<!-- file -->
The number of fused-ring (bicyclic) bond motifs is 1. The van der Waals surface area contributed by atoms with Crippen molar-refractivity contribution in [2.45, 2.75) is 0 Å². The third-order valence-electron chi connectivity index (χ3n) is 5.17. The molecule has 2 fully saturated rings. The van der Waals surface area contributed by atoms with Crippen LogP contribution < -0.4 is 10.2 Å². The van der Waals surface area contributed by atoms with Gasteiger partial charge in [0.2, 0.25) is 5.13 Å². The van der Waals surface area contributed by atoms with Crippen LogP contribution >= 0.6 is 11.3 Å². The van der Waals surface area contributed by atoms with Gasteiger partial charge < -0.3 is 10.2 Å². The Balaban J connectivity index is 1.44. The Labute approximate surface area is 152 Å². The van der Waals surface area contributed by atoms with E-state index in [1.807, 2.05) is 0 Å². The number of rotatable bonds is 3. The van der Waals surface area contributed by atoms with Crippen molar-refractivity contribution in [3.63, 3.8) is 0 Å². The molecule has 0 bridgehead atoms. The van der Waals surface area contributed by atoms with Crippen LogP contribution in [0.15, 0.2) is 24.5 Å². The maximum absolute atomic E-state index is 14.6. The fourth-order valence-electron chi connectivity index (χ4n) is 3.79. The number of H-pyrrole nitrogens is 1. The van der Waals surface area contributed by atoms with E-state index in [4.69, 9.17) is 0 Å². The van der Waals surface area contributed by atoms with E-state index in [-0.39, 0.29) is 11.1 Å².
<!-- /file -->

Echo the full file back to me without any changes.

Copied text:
The number of fused-ring (bicyclic) bond motifs is 1. The van der Waals surface area contributed by atoms with Crippen molar-refractivity contribution in [2.45, 2.75) is 0 Å². The third-order valence-electron chi connectivity index (χ3n) is 5.17. The molecule has 2 fully saturated rings. The van der Waals surface area contributed by atoms with Crippen LogP contribution < -0.4 is 10.2 Å². The van der Waals surface area contributed by atoms with Gasteiger partial charge in [0.2, 0.25) is 5.13 Å². The van der Waals surface area contributed by atoms with Crippen LogP contribution >= 0.6 is 11.3 Å². The van der Waals surface area contributed by atoms with Gasteiger partial charge < -0.3 is 10.2 Å². The Balaban J connectivity index is 1.44. The Labute approximate surface area is 152 Å². The van der Waals surface area contributed by atoms with E-state index in [1.807, 2.05) is 0 Å². The number of rotatable bonds is 3. The van der Waals surface area contributed by atoms with Crippen molar-refractivity contribution in [3.63, 3.8) is 0 Å². The molecule has 0 bridgehead atoms. The van der Waals surface area contributed by atoms with Crippen LogP contribution in [0.15, 0.2) is 24.5 Å². The maximum absolute atomic E-state index is 14.6. The fourth-order valence-electron chi connectivity index (χ4n) is 3.79. The number of H-pyrrole nitrogens is 1. The van der Waals surface area contributed by atoms with E-state index in [4.69, 9.17) is 0 Å². The van der Waals surface area contributed by atoms with E-state index in [-0.39, 0.29) is 11.1 Å².